GRENOBLE, France – Silencing his doubters once and for all, Cadel Evans will now be wearing the prized Tour de France leader’s yellow jersey on the Champs-Elysees.
The two-time runner-up locked up Australia’s first victory in cycling’s greatest race on Saturday by overcoming Luxembourg’s Andy Schleck in the final time trial.
The suspense-filled race against the clock, with just seconds separating the two racers, culminated one of the most exciting Tours in recent memory after three weeks marked by crashes, climbing agony and bone-chilling rains.
This year’s edition of the 108-year-old race, with nail-biting tension through to the end, offered one of the most exciting finishes in years – and without a serious doping blight that marred past Tours.
Although there is one more stage, Evans has victory sealed: Today’s finale on the Champs-Elysees in Paris tends to be a ceremonial ride because launching a successful attack on that flat last stage is nearly impossible.
After using racing savvy to keep close in the last Tour days, Evans on Saturday turned on the juice with his skill as a time trial rider to erase his 57-second gap to Schleck – and reverse it, into a lead of 1:34. The Luxembourg rider is poised for his third second-place finish in a row.
To win, Evans needed to vault over not one but two Schlecks: Andy’s older brother Frank also had a 4-second edge on the Australian going into the 26.4-mile time trial in and around Grenoble.
The fraternal duo, who had buried any sibling rivalry, had applied their own strategy to get within a day of victory by delivering a one-two punch of attacks in the mountains that kept their rivals guessing. While it worked in the climbs, the time-trial always loomed as their weakness.
With defending champion Alberto Contador on the back foot after a dismal start because of crashes, Evans knew if he could stay ahead of the Spaniard, the time trial could be his trump card against the Schlecks.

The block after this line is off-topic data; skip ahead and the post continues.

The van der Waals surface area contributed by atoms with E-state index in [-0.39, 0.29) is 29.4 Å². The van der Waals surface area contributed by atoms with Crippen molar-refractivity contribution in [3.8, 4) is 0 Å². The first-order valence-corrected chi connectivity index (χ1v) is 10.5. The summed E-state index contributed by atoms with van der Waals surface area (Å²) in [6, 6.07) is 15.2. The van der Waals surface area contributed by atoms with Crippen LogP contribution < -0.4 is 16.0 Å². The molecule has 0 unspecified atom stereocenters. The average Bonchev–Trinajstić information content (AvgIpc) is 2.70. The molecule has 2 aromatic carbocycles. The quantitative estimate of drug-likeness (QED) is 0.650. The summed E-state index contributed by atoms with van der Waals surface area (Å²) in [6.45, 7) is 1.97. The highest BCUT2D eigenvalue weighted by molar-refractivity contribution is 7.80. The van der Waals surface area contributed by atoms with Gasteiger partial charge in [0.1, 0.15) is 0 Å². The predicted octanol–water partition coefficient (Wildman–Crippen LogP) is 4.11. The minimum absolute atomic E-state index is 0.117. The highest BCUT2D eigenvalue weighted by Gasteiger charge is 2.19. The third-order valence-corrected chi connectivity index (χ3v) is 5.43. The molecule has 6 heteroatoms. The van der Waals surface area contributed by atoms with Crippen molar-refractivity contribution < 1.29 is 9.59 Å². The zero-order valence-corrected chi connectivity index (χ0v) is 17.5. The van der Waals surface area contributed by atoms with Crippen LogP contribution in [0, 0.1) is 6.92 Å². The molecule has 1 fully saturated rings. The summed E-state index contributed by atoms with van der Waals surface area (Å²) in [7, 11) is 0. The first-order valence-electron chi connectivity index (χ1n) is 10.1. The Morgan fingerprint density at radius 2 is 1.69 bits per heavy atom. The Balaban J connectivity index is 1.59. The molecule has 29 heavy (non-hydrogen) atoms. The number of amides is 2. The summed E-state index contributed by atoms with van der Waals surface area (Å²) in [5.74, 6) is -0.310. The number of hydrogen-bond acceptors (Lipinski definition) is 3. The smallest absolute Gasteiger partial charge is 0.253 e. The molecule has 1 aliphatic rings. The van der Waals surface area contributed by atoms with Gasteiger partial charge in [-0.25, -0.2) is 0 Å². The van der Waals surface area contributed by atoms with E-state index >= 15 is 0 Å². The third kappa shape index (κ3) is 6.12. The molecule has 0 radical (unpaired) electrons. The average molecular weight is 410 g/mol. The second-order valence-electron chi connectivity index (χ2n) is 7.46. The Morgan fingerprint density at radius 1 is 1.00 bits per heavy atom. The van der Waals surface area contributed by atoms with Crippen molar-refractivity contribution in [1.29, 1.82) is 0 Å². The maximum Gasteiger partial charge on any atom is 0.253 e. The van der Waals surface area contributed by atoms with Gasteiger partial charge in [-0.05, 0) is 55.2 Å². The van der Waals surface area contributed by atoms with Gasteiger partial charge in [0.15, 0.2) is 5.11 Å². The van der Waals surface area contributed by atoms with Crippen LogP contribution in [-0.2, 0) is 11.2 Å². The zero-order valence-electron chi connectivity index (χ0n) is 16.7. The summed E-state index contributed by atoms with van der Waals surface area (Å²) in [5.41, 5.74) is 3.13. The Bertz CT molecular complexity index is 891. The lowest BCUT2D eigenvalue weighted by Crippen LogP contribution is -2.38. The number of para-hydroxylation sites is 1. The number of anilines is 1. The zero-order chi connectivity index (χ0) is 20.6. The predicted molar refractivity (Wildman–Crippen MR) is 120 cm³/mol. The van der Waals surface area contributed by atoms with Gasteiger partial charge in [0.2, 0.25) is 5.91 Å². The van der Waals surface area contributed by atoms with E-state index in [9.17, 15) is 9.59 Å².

This was the opposite of the Lance Armstrong era, when the Texan seven-time champ often put his mastery of the race from the first mountain stage – and rarely relented. For Evans, victory comes in a more sneaky way.
“The key aspect to our Tour is consistency,” he said.
After two second-place finishes, and at age 34, Evans knew his days of possible victory were running out. He and his BMC team left little to chance, and he rode a lighter pre-Tour season to focus on the sport’s holy grail.
Evans’ caution came a striking contrast to 2008, a year when he was a favorite but his race turned to disappointment – and was infected by some hubris. After gaining the yellow shirt that year, his team introduced him like a rock star at a glitzy rest day event, and he sipped champagne.
Five days later, he lost the jersey in the Alps – to Frank Schleck. By the finish, Evans had lost to Carlos Sastre, failing to overcome the Spaniard in a final time trial. That time, the come-from-behind bid failed.
But the lesson had sunk in, as Evans acknowledged Saturday: “No one wanted to know me back in August 2008.”